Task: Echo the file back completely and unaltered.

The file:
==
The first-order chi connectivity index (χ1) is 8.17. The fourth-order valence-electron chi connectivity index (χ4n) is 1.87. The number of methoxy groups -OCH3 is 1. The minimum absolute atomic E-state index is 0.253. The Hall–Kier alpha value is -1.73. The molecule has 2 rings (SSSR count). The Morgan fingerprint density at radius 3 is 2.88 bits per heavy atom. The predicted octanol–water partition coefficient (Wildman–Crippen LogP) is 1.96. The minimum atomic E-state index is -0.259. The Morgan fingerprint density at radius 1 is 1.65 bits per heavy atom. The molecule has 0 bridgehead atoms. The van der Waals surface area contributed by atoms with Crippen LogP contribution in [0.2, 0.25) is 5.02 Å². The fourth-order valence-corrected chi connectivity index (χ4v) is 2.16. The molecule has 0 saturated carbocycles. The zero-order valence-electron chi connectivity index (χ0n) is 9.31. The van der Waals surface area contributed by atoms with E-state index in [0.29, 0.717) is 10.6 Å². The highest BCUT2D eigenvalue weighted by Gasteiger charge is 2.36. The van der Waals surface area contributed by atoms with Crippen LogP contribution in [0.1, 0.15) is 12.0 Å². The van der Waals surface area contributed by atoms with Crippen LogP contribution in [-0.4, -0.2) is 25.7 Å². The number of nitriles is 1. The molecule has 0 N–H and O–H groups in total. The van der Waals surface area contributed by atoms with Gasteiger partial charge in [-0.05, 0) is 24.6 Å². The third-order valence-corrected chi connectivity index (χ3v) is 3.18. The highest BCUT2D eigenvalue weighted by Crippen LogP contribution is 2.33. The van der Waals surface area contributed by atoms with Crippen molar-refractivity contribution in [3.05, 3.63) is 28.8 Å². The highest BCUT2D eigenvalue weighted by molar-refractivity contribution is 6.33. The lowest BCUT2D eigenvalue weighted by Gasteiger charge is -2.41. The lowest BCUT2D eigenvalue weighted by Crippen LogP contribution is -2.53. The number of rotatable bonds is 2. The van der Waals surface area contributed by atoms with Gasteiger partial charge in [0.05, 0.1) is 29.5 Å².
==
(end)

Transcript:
The first-order chi connectivity index (χ1) is 8.17. The fourth-order valence-electron chi connectivity index (χ4n) is 1.87. The number of methoxy groups -OCH3 is 1. The minimum absolute atomic E-state index is 0.253. The Hall–Kier alpha value is -1.73. The molecule has 2 rings (SSSR count). The Morgan fingerprint density at radius 3 is 2.88 bits per heavy atom. The predicted octanol–water partition coefficient (Wildman–Crippen LogP) is 1.96. The minimum atomic E-state index is -0.259. The Morgan fingerprint density at radius 1 is 1.65 bits per heavy atom. The molecule has 0 bridgehead atoms. The van der Waals surface area contributed by atoms with Crippen LogP contribution in [0.2, 0.25) is 5.02 Å². The fourth-order valence-corrected chi connectivity index (χ4v) is 2.16. The molecule has 0 saturated carbocycles. The zero-order valence-electron chi connectivity index (χ0n) is 9.31. The van der Waals surface area contributed by atoms with E-state index in [0.29, 0.717) is 10.6 Å². The highest BCUT2D eigenvalue weighted by Gasteiger charge is 2.36. The van der Waals surface area contributed by atoms with Crippen LogP contribution in [0.1, 0.15) is 12.0 Å². The van der Waals surface area contributed by atoms with Crippen LogP contribution in [-0.4, -0.2) is 25.7 Å². The number of nitriles is 1. The molecule has 0 N–H and O–H groups in total. The van der Waals surface area contributed by atoms with Gasteiger partial charge in [-0.05, 0) is 24.6 Å². The third-order valence-corrected chi connectivity index (χ3v) is 3.18. The highest BCUT2D eigenvalue weighted by Crippen LogP contribution is 2.33. The van der Waals surface area contributed by atoms with Crippen molar-refractivity contribution in [3.05, 3.63) is 28.8 Å². The highest BCUT2D eigenvalue weighted by molar-refractivity contribution is 6.33. The lowest BCUT2D eigenvalue weighted by Gasteiger charge is -2.41. The lowest BCUT2D eigenvalue weighted by Crippen LogP contribution is -2.53. The number of rotatable bonds is 2. The van der Waals surface area contributed by atoms with Gasteiger partial charge in [0.05, 0.1) is 29.5 Å².